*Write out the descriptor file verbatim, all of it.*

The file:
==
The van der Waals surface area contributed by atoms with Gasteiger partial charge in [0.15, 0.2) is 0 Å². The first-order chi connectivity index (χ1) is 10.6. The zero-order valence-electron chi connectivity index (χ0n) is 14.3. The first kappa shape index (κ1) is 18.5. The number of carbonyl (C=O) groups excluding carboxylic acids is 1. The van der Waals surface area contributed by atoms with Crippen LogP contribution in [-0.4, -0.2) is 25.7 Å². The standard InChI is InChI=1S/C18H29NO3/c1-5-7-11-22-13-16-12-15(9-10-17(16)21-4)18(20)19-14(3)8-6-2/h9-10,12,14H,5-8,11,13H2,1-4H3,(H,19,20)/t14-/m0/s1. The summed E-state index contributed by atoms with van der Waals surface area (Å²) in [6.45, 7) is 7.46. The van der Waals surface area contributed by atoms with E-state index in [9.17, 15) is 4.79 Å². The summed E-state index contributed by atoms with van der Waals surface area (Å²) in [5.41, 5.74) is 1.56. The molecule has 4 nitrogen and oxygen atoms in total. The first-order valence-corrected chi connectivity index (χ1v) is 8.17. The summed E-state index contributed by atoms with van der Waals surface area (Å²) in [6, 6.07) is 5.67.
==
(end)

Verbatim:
The van der Waals surface area contributed by atoms with Gasteiger partial charge in [0.15, 0.2) is 0 Å². The first-order chi connectivity index (χ1) is 10.6. The zero-order valence-electron chi connectivity index (χ0n) is 14.3. The first kappa shape index (κ1) is 18.5. The number of carbonyl (C=O) groups excluding carboxylic acids is 1. The van der Waals surface area contributed by atoms with Crippen LogP contribution in [-0.4, -0.2) is 25.7 Å². The standard InChI is InChI=1S/C18H29NO3/c1-5-7-11-22-13-16-12-15(9-10-17(16)21-4)18(20)19-14(3)8-6-2/h9-10,12,14H,5-8,11,13H2,1-4H3,(H,19,20)/t14-/m0/s1. The summed E-state index contributed by atoms with van der Waals surface area (Å²) in [6.45, 7) is 7.46. The van der Waals surface area contributed by atoms with E-state index in [9.17, 15) is 4.79 Å². The summed E-state index contributed by atoms with van der Waals surface area (Å²) in [5.41, 5.74) is 1.56. The molecule has 4 nitrogen and oxygen atoms in total. The first-order valence-corrected chi connectivity index (χ1v) is 8.17. The summed E-state index contributed by atoms with van der Waals surface area (Å²) in [6, 6.07) is 5.67.